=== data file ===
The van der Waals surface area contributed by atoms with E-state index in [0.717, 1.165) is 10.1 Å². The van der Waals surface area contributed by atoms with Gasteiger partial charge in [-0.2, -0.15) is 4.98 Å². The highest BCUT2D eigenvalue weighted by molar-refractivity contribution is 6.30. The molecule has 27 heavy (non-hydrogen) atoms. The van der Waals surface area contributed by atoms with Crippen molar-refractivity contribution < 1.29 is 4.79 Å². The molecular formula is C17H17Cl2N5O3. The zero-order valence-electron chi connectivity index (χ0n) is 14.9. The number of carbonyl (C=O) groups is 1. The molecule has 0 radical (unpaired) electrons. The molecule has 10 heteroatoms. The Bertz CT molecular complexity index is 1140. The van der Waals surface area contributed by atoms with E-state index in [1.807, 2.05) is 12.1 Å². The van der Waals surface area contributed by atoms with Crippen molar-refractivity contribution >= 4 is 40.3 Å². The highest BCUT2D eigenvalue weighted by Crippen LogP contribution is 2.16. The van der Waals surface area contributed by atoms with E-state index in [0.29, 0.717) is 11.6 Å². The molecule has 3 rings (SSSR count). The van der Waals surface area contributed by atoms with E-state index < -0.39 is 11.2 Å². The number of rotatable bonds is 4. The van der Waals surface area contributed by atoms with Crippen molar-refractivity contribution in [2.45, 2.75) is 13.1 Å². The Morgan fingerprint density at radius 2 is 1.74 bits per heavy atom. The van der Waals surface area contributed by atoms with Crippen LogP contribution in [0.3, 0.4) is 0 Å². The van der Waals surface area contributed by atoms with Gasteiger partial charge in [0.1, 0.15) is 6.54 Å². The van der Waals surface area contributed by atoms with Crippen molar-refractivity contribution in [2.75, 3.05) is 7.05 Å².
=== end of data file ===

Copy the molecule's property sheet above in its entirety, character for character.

The van der Waals surface area contributed by atoms with E-state index in [0.717, 1.165) is 10.1 Å². The van der Waals surface area contributed by atoms with Gasteiger partial charge in [-0.2, -0.15) is 4.98 Å². The highest BCUT2D eigenvalue weighted by molar-refractivity contribution is 6.30. The molecule has 27 heavy (non-hydrogen) atoms. The van der Waals surface area contributed by atoms with Crippen molar-refractivity contribution < 1.29 is 4.79 Å². The molecular formula is C17H17Cl2N5O3. The zero-order valence-electron chi connectivity index (χ0n) is 14.9. The number of carbonyl (C=O) groups is 1. The molecule has 0 radical (unpaired) electrons. The molecule has 10 heteroatoms. The Bertz CT molecular complexity index is 1140. The van der Waals surface area contributed by atoms with E-state index in [1.807, 2.05) is 12.1 Å². The van der Waals surface area contributed by atoms with Crippen molar-refractivity contribution >= 4 is 40.3 Å². The highest BCUT2D eigenvalue weighted by Crippen LogP contribution is 2.16. The van der Waals surface area contributed by atoms with E-state index in [0.29, 0.717) is 11.6 Å². The molecule has 3 rings (SSSR count). The van der Waals surface area contributed by atoms with E-state index < -0.39 is 11.2 Å². The number of rotatable bonds is 4. The van der Waals surface area contributed by atoms with Crippen molar-refractivity contribution in [2.45, 2.75) is 13.1 Å². The Morgan fingerprint density at radius 2 is 1.74 bits per heavy atom. The van der Waals surface area contributed by atoms with Crippen LogP contribution in [0.3, 0.4) is 0 Å². The van der Waals surface area contributed by atoms with Gasteiger partial charge in [0.1, 0.15) is 6.54 Å². The van der Waals surface area contributed by atoms with Crippen molar-refractivity contribution in [2.75, 3.05) is 7.05 Å².